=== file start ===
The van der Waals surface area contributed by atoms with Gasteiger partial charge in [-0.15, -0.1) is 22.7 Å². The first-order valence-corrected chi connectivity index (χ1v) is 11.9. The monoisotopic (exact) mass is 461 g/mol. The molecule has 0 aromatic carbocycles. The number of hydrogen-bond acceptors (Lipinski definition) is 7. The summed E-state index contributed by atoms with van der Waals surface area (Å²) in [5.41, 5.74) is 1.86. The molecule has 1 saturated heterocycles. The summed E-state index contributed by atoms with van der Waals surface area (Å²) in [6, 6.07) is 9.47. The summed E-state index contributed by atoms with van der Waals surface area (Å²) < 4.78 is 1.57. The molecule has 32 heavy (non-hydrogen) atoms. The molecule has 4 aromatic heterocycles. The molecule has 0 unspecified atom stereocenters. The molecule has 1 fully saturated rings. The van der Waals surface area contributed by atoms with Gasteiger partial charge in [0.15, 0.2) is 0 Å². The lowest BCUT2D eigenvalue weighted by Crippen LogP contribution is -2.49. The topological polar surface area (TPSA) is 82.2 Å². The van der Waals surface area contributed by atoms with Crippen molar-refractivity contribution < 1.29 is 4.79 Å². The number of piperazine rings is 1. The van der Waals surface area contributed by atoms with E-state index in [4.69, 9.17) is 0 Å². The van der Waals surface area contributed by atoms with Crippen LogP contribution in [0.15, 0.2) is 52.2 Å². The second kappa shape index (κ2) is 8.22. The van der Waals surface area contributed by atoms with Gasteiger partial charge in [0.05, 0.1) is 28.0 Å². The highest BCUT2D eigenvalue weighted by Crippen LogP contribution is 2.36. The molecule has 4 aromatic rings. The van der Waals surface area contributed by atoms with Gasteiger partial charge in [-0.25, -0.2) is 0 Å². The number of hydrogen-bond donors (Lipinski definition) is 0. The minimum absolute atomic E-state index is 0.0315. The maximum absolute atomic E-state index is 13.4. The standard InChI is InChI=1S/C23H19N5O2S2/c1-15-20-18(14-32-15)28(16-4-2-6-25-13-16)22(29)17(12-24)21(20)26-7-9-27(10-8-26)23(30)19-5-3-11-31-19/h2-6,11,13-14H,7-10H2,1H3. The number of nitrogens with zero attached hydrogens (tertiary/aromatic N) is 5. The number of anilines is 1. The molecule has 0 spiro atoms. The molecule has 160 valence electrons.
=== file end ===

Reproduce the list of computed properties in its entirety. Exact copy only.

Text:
The van der Waals surface area contributed by atoms with Gasteiger partial charge in [-0.15, -0.1) is 22.7 Å². The first-order valence-corrected chi connectivity index (χ1v) is 11.9. The monoisotopic (exact) mass is 461 g/mol. The molecule has 0 aromatic carbocycles. The number of hydrogen-bond acceptors (Lipinski definition) is 7. The summed E-state index contributed by atoms with van der Waals surface area (Å²) in [5.41, 5.74) is 1.86. The molecule has 1 saturated heterocycles. The summed E-state index contributed by atoms with van der Waals surface area (Å²) in [6, 6.07) is 9.47. The summed E-state index contributed by atoms with van der Waals surface area (Å²) < 4.78 is 1.57. The molecule has 32 heavy (non-hydrogen) atoms. The molecule has 4 aromatic heterocycles. The molecule has 0 unspecified atom stereocenters. The molecule has 1 fully saturated rings. The van der Waals surface area contributed by atoms with Gasteiger partial charge in [0.15, 0.2) is 0 Å². The lowest BCUT2D eigenvalue weighted by Crippen LogP contribution is -2.49. The topological polar surface area (TPSA) is 82.2 Å². The van der Waals surface area contributed by atoms with Crippen molar-refractivity contribution < 1.29 is 4.79 Å². The number of piperazine rings is 1. The van der Waals surface area contributed by atoms with E-state index in [4.69, 9.17) is 0 Å². The van der Waals surface area contributed by atoms with Crippen LogP contribution in [0.15, 0.2) is 52.2 Å². The second kappa shape index (κ2) is 8.22. The van der Waals surface area contributed by atoms with Gasteiger partial charge in [0.05, 0.1) is 28.0 Å². The highest BCUT2D eigenvalue weighted by Crippen LogP contribution is 2.36. The molecule has 4 aromatic rings. The van der Waals surface area contributed by atoms with Gasteiger partial charge in [-0.25, -0.2) is 0 Å². The number of hydrogen-bond donors (Lipinski definition) is 0. The minimum absolute atomic E-state index is 0.0315. The maximum absolute atomic E-state index is 13.4. The standard InChI is InChI=1S/C23H19N5O2S2/c1-15-20-18(14-32-15)28(16-4-2-6-25-13-16)22(29)17(12-24)21(20)26-7-9-27(10-8-26)23(30)19-5-3-11-31-19/h2-6,11,13-14H,7-10H2,1H3. The number of nitrogens with zero attached hydrogens (tertiary/aromatic N) is 5. The number of anilines is 1. The molecule has 0 spiro atoms. The molecule has 160 valence electrons.